Friday, February 11, 2005

So, Editor, what have you been concentrating on?

As I told you, you'd get to here about one item I've been focusing on. That would be designing and planning the construction of a log home and everything that goes into it. It sure takes a whole lot of research to find out what is the best way and your prefered way, but it assists you in your search for that right piece of land. The following is a brief description of our plans so far:

- House Style: Log Home
- Construction method: Butt & Pass, using raw, unprocessed and uncut logs. No notching is required and chinking is used between logs.
- Foundation: Pier block foundation, rather than a traditional slab, simplifying and reducing costs.
- Roof: Standing Seam metal roof
- First level floor is suspended from log walls, creating a much sturdier floor than a traditional stick frame home and eliminating the floor’s load bearing requirements. All other floors will be supported by log girders.
- Interior walls and separations will be constructed with tradition stick-frame method. No interior walls, except the outer wall logs, will be load bearing in any way, simplifying construction yet again.
- Electricity will run through the stick frame interior as well as between the logs and behind the chinking.
- PLUMBING: Our home plans include only one “wet wall”. This means on all floors the bathrooms, the utility room and the kitchen will be against the same vertical wall. This cuts down on plumbing. In addition, we will install “point-of-use” instant hot water heaters, which will yield even easier plumbing by requiring only one pipe (cold) to run to each water outlet – no hot water heater tank is required and no hot water piping will run through the house,
- Toilets: Incinerator toilets will be installed. This eliminates any need for plumbing of toilets – waste is simply burned and incinerated creating only ash as byproduct. Water usage is drastically reduced.
- Drainage: Because incinerator toilets will be used no need for black water treatment will exist. This allows us to install and utilize a grey water drain system – probably a “branch drain grey water system”, specifically - instead of a traditional septic system, reducing the cost to a very, very small fraction of normal construction, simplifying maintenance and irrigating the land. Thank you to the tree-huggin' hippie type who spent the time to figure this stuff out - Good on ya', mate!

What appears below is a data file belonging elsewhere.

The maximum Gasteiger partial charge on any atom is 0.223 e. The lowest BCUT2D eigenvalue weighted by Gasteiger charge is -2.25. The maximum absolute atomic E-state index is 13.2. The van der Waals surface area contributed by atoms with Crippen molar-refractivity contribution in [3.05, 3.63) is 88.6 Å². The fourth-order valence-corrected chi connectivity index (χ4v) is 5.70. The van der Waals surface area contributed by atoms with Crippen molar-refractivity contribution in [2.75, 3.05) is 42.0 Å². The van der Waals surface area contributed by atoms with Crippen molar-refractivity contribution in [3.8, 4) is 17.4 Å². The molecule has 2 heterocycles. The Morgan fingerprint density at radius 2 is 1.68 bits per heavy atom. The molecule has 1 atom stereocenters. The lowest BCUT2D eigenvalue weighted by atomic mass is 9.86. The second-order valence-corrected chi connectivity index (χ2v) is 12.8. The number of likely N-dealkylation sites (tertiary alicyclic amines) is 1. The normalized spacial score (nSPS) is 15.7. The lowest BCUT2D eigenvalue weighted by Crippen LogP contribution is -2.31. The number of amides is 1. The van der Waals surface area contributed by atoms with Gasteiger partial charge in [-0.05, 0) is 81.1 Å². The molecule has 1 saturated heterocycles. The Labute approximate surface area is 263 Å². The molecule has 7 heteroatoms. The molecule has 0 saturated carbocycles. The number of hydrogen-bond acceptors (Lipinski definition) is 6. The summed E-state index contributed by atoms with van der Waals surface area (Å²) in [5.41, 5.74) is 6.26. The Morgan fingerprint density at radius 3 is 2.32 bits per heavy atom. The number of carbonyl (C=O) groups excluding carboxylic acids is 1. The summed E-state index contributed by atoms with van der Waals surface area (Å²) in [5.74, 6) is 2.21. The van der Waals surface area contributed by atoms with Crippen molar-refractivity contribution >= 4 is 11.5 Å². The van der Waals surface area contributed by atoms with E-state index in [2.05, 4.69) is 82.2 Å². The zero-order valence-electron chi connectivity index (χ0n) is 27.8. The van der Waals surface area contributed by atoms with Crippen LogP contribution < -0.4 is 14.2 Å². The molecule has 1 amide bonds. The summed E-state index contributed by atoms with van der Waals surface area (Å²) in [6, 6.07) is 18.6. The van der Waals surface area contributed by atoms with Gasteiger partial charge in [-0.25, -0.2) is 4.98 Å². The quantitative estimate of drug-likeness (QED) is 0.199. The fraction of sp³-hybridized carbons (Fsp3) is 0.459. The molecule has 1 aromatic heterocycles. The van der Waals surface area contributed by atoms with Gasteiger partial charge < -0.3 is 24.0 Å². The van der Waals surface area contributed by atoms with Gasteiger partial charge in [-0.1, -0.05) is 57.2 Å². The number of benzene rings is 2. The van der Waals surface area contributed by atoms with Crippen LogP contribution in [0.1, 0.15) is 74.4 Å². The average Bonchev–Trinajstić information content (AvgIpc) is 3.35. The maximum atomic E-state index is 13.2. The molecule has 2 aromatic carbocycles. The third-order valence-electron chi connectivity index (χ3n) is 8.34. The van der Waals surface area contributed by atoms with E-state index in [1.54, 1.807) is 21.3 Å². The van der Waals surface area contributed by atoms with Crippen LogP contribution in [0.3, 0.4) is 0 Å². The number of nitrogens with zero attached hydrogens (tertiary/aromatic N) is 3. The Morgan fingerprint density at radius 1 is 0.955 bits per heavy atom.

- Heating: An efficient direct-vent wall furnace run off propane and in conjunction with ceiling fans for normal everyday use and a wood stove for emergency and occasional use. The direct-vent wall furnace will be vented from and to the outside, eliminating the biggest cause of dust and dirty air. As well, no ducting will be used inside the home - rather, large vents in the floors for opening and closing will installed in different rooms throughout the house.

You see, I'm going for elegance, practicality, ease of construction, low maintenance and minimal expense. What we have come up with is beyond anything I ever imagined. Obviously, there is much more involved, but you get the gist.

Here is a bit of advice - anyone hiring a builder to take care of your house should reconsider. More than likely they will not do these sorts of things because they know one way and that's the way they do it.

UPDATE: I should have added in the HEATING section that we had been leaning towards those options. However, early on in our research we were very excited about MASONRY STOVES. Unfortunately, I started reading the opinion of some skilled masons that it shouldn't be done by anyone other than a skilled mason. I bought into it. FORTUNATELY, there are many who strongly believe they can be done by a non-experienced individual AND inexpensively - including this guy. In that instance, we are definitely leaning BACK towards the masonary stove/fireplace.